Pennsylvania Governor Tom Wolf denounced the violet mob that stormed the U.S. Capitol on Wednesday at the outset of of his Friday briefing onin the state.
“The assault on the United States Capitol was traumatic for all of us, for all Americans,” he said. All involved in inciting the incident “should be ashamed.”
The violent riots Wednesday after President Trump’s speech at a “Stop the Steal” rally in Washington, D.C. disrupted a joint session of Congress to count the Electoral College votes and affirm President-elect Joe Biden’s victory.
In his update Friday, Wolf criticized people who have called Pennsylvania’s election results into question, saying officials have “the responsibility to speak the truth.”
“The truth is that Pennsylvania and every state in this nation had fair and secure elections in November. There was no fraud; there was no illegal activity. Now, some people might not like the outcomes of those elections, but the fact is that the certified results of every race here in Pennsylvania are accurate,” he said. Mr. Biden topped the president in Pennsylvania by more than 80,000 votes, flipping the state Mr. Trump had won by more than 44,000 votes in 2016.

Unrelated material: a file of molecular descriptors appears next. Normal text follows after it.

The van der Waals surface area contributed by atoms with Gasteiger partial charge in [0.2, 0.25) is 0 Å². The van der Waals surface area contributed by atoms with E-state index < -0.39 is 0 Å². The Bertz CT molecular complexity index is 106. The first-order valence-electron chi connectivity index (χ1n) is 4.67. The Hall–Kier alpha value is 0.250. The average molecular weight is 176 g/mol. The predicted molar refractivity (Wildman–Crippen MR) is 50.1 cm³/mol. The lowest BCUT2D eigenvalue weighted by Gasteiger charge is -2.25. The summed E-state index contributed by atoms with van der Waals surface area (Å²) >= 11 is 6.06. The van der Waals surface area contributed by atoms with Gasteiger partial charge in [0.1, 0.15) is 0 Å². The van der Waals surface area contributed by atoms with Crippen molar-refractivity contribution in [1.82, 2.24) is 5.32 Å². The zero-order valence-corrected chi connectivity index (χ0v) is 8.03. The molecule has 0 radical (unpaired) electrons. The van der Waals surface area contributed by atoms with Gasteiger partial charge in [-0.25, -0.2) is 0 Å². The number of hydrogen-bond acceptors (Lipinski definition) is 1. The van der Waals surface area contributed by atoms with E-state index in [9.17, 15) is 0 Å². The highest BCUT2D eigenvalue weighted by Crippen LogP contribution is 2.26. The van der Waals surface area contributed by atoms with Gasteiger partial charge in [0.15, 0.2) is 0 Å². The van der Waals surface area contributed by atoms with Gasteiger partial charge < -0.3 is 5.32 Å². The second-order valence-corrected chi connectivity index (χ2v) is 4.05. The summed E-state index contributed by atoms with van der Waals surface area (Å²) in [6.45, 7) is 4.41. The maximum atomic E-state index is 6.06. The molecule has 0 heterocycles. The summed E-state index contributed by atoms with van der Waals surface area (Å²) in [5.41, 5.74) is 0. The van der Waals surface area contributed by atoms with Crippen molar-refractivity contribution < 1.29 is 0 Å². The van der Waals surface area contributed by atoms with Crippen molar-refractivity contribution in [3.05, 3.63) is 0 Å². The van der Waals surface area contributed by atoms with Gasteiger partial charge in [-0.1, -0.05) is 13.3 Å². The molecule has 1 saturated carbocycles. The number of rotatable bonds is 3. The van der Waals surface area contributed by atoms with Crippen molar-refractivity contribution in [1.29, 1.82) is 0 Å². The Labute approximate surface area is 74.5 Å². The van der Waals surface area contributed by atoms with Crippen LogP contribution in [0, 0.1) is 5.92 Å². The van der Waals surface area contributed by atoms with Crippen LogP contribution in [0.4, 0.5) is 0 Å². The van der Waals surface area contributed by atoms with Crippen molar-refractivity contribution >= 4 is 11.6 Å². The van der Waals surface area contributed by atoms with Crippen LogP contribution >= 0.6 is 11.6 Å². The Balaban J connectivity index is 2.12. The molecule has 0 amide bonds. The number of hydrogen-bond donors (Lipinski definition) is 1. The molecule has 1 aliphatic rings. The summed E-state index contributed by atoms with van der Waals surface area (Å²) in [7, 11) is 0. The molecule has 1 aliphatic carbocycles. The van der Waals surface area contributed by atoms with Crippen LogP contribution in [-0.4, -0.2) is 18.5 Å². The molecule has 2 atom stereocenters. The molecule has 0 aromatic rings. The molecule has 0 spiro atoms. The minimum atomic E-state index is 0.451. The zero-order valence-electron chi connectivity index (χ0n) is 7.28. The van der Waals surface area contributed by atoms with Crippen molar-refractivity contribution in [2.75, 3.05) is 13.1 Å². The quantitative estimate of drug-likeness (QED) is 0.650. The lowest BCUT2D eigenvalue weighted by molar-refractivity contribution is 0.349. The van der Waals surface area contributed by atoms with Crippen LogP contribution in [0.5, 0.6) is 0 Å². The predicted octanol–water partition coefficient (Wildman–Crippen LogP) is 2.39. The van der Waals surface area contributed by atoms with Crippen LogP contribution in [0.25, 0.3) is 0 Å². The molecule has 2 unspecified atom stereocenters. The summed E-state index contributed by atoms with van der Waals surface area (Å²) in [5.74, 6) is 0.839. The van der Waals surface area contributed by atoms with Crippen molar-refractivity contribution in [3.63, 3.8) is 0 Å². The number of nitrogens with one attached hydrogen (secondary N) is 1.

Wolf called out Republican politicians who he said “willfully and purposefully spread conspiracy and disinformation” in the wake of the November election.
“They lied to their constituents, they misled the public about the safety and security about our electoral process, and this behavior is unacceptable and it has to stop,” he said. “All politicians have a responsibility to all Americans to stand up and to tell the truth.”
Pennsylvania Congressman Scott Perry, joined by fellow Republican Missouri Senator Josh Hawley, objected to the count of the state’s certified votes in Congress during the joint session, which resumed following the disruption and ultimately formalized Mr. Biden’s win in the early morning hours Thursday. Though the objection failed in both chambers and was denounced by Pennsylvania Senator Pat Toomey, also a Republican, eight of the nine Republican representatives from Pennsylvania voted in favor.
On Friday, Wolf also refused to call for the resignation of Republican state Senator Doug Mastriano, who was in Washington to attend the rally Wednesday. Wolf said resigning was the senator’s decision.
“He should be held accountable, and I think the voters should do that,” Wolf said in response to a reporter’s question.
Wolf appeared with state Health Secretary Dr. Rachel Levine for theupdate Friday, after more than 10,000 new cases and 215 coronavirus deaths were reported in the state.
More than 700,000 cases have been reported across Pennsylvania, according to its health department. There are 5,491 people across the state hospitalized with COVID-19 infections. Of those, 1,113 patients are in the intensive care unit.
The statewide positivity rate for the week of December 25-31 stood at 15%.